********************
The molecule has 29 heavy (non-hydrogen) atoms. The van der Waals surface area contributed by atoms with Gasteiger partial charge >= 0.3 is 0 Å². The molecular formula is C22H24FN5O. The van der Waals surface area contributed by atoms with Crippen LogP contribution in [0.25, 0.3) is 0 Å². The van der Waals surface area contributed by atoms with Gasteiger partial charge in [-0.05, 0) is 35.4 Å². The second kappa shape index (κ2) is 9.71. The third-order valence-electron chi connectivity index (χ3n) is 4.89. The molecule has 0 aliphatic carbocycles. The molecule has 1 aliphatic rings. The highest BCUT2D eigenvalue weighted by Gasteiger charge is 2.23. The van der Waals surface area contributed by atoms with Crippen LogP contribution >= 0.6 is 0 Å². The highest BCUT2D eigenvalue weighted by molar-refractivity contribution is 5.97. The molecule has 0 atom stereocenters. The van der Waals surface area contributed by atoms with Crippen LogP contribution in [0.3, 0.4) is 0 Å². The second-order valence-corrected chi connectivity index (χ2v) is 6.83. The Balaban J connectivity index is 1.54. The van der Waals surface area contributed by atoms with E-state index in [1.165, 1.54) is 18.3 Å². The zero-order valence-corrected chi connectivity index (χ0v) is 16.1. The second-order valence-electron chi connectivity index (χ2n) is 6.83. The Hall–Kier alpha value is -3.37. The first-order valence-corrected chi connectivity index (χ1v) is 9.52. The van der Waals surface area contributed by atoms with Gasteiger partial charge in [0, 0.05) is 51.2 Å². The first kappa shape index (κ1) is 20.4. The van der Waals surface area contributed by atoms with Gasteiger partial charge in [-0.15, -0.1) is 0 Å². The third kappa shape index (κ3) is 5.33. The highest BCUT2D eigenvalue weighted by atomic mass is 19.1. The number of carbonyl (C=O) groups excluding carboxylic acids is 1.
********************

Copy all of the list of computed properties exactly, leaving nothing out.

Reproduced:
The molecule has 29 heavy (non-hydrogen) atoms. The van der Waals surface area contributed by atoms with Gasteiger partial charge >= 0.3 is 0 Å². The molecular formula is C22H24FN5O. The van der Waals surface area contributed by atoms with Crippen LogP contribution in [0.25, 0.3) is 0 Å². The van der Waals surface area contributed by atoms with Gasteiger partial charge in [-0.05, 0) is 35.4 Å². The second kappa shape index (κ2) is 9.71. The third-order valence-electron chi connectivity index (χ3n) is 4.89. The molecule has 0 aliphatic carbocycles. The molecule has 1 aliphatic rings. The highest BCUT2D eigenvalue weighted by Gasteiger charge is 2.23. The van der Waals surface area contributed by atoms with Crippen LogP contribution >= 0.6 is 0 Å². The highest BCUT2D eigenvalue weighted by molar-refractivity contribution is 5.97. The molecule has 0 atom stereocenters. The van der Waals surface area contributed by atoms with Crippen LogP contribution in [0.3, 0.4) is 0 Å². The second-order valence-corrected chi connectivity index (χ2v) is 6.83. The Balaban J connectivity index is 1.54. The van der Waals surface area contributed by atoms with E-state index in [1.165, 1.54) is 18.3 Å². The zero-order valence-corrected chi connectivity index (χ0v) is 16.1. The second-order valence-electron chi connectivity index (χ2n) is 6.83. The Hall–Kier alpha value is -3.37. The first-order valence-corrected chi connectivity index (χ1v) is 9.52. The van der Waals surface area contributed by atoms with Gasteiger partial charge in [0, 0.05) is 51.2 Å². The first kappa shape index (κ1) is 20.4. The van der Waals surface area contributed by atoms with Gasteiger partial charge in [-0.15, -0.1) is 0 Å². The third kappa shape index (κ3) is 5.33. The highest BCUT2D eigenvalue weighted by atomic mass is 19.1. The number of carbonyl (C=O) groups excluding carboxylic acids is 1.